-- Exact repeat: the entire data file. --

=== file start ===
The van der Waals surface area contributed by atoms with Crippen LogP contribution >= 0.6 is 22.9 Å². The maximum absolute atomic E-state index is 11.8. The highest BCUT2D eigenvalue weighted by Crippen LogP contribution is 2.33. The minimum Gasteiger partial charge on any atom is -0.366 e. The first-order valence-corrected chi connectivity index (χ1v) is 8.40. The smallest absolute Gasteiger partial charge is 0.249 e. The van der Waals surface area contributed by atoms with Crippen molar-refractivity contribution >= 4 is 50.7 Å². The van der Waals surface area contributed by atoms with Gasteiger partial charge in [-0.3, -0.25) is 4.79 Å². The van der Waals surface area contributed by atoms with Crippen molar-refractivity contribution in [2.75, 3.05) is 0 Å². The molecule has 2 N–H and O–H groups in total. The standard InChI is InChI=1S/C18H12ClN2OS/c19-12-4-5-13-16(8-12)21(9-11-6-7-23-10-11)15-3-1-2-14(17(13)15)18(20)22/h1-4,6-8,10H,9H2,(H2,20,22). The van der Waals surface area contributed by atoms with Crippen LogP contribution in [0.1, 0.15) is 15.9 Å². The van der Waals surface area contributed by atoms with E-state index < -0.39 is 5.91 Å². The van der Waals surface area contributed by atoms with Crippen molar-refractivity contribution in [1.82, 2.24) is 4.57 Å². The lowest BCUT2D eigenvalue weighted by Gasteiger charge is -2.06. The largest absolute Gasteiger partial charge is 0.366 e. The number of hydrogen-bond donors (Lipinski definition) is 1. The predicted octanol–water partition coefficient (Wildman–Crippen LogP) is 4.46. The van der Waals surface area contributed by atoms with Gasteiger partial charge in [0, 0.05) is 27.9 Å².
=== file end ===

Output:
The van der Waals surface area contributed by atoms with Crippen LogP contribution >= 0.6 is 22.9 Å². The maximum absolute atomic E-state index is 11.8. The highest BCUT2D eigenvalue weighted by Crippen LogP contribution is 2.33. The minimum Gasteiger partial charge on any atom is -0.366 e. The first-order valence-corrected chi connectivity index (χ1v) is 8.40. The smallest absolute Gasteiger partial charge is 0.249 e. The van der Waals surface area contributed by atoms with Crippen molar-refractivity contribution >= 4 is 50.7 Å². The van der Waals surface area contributed by atoms with Gasteiger partial charge in [-0.3, -0.25) is 4.79 Å². The van der Waals surface area contributed by atoms with Crippen molar-refractivity contribution in [2.75, 3.05) is 0 Å². The molecule has 2 N–H and O–H groups in total. The standard InChI is InChI=1S/C18H12ClN2OS/c19-12-4-5-13-16(8-12)21(9-11-6-7-23-10-11)15-3-1-2-14(17(13)15)18(20)22/h1-4,6-8,10H,9H2,(H2,20,22). The van der Waals surface area contributed by atoms with Crippen LogP contribution in [0.1, 0.15) is 15.9 Å². The van der Waals surface area contributed by atoms with E-state index < -0.39 is 5.91 Å². The van der Waals surface area contributed by atoms with Crippen molar-refractivity contribution in [1.82, 2.24) is 4.57 Å². The lowest BCUT2D eigenvalue weighted by Gasteiger charge is -2.06. The largest absolute Gasteiger partial charge is 0.366 e. The number of hydrogen-bond donors (Lipinski definition) is 1. The predicted octanol–water partition coefficient (Wildman–Crippen LogP) is 4.46. The van der Waals surface area contributed by atoms with Gasteiger partial charge in [0, 0.05) is 27.9 Å².